PSVR2 Controllers - First Look At Next-Gen VR on PS5 Controllers

PSVR2 Controllers - First Look At Next-Gen VR on PS5 Controllers

Sony plans to bring the "how games feel" ethos even further with their Next-Gen VR Controllers, with haptics and triggers to change the feeling of PSVR2.

PSVR2 Controllers will feature adaptive triggers, haptic feedback, finger-touch detection and more.

(Credit: PlayStation Blog)

If there are any paranormal investigators amongst the readership of VR Final, may I suggest an investigation into PlayStation CEO Jim Ryan? It's hard to believe that only last November he had said "I think we're more than a few minutes from the future of VR". Today, we've gotten our first glimpse at the controllers Sony will use to bring VR to the Next-Gen.

There are a couple of things that could explain it, but a possession of some sorts might do the trick.

That being said, in hindsight the writing was on the wall. The whole build-up to PlayStation 5 was defined by an emphasis on immersion, "play has no limits". "Welcome to a world where you can feel more," they said. If that doesn't scream "PSVR2 - or something like it - is probably gonna come out pretty soon", I don't know what is.

Now, Senior Vice President of Platform Planning & Management Hideaki Nishino has posted a PlayStation Blog giving us a first glimpse of Sony's Next-Gen PSVR controllers.

(Credit: PlayStation Blog)

Nishino writes that the Next-Gen PSVR controller will "build upon the innovation we introduced with the DualSense wireless controller, which changed how games 'feel' on PS5 by unlocking a new way to tap into the sense of touch."

"Now," Hideaki Nishino writes, "we're bringing that innovation to VR gaming." Here's everything we know so far:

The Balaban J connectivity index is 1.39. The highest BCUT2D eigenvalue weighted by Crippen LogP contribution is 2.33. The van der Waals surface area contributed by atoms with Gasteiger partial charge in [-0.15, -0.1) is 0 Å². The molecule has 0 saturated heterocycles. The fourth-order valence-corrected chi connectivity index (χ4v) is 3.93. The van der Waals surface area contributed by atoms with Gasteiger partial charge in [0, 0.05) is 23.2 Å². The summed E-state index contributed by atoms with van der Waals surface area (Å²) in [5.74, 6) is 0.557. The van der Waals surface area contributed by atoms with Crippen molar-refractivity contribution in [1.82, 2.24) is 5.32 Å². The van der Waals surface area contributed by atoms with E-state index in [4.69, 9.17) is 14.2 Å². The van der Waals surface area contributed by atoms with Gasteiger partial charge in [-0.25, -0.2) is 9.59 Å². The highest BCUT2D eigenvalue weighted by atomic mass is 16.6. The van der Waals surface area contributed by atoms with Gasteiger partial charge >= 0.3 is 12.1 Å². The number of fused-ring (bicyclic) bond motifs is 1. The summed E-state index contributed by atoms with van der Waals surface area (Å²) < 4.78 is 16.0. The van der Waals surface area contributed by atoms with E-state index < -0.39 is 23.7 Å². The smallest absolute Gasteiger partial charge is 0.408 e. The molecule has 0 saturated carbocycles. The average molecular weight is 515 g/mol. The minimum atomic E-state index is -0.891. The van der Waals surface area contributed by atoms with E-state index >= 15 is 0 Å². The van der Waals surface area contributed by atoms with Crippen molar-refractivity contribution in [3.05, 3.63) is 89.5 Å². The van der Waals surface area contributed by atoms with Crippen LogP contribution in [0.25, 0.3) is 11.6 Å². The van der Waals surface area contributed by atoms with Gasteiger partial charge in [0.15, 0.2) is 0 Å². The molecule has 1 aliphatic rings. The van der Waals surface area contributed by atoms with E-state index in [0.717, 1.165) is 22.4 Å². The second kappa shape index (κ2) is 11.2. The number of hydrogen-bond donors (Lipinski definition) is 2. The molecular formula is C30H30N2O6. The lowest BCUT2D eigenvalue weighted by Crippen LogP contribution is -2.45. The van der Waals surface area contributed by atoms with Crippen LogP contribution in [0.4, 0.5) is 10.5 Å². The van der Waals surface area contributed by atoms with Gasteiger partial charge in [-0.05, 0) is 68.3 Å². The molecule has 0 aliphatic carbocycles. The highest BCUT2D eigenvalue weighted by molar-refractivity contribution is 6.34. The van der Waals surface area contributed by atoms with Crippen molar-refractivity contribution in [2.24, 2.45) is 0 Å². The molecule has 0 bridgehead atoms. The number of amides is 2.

An "orb" shaped design that allows you to hold the controller naturally, while ensuring a high degree of freedom. They designed the new controller "with ergonomics in mind": "so it's well-balanced and comfortable to hold in each of your hands."

Features & Technology

These devices are designed to allow players to "feel and interact with games in a much more visceral way."

There are several features, including key features from the DualSense Controller, and a few extra thrown in for good measure:

Adaptive Triggers which add 'palpable tension' when pressed. "If you’ve played a PS5 game, you’ll be familiar with the tension in the L2 or R2 buttons when you press them, such as when you’re drawing your bow to fire an arrow. When you take that kind of mechanic and apply it to VR, the experience is amplified to the next level."

Haptic Feedback adds a system of feedback points "optimised for its form factor, making every sensation in the game world more impactful, textured and nuanced. When you’re traversing through rocky desert or trading blows in melee combat, you’ll feel the difference, magnifying the extraordinary visual and audio experience that’s so central to VR."

Finger Touch Detection allows your controller to "detect your fingers without pressing in the areas where you place your thumb, index, or middle fingers."

A Tracking Ring across the bottom of the controller tracks the new VR headset.

And, finally, a variety of Action Buttons or Analog Sticks: "The Left controller contains one analog stick, the triangle and square buttons, a “grip” button (L1), trigger button (L2) and Create button. The Right controller contains one analog stick, the cross and circle buttons, a “grip” button (R1), trigger button (R2) and Options button. The “grip” button can be used to pick up in-game objects, as one example."

So, there we have it. That's more than enough to get our teeth stuck into for now, but the Blog ends with a promise that "there's still much more to share about the next-generation of VR on PS5."

Well, that's half good news for Console VR fans this week. Especially now that the Italian Xbox VR Leak has been well and truly debunked (thanks, Reddit).


Liam Noble Shearer

I am a VR reporter and commentator based in the far North of Scotland. I focus primarily on industry news & new releases, as well as writing editorials and reviews. Likes coffee, dislikes parsnips.

Scotland Liam Noble Shearer

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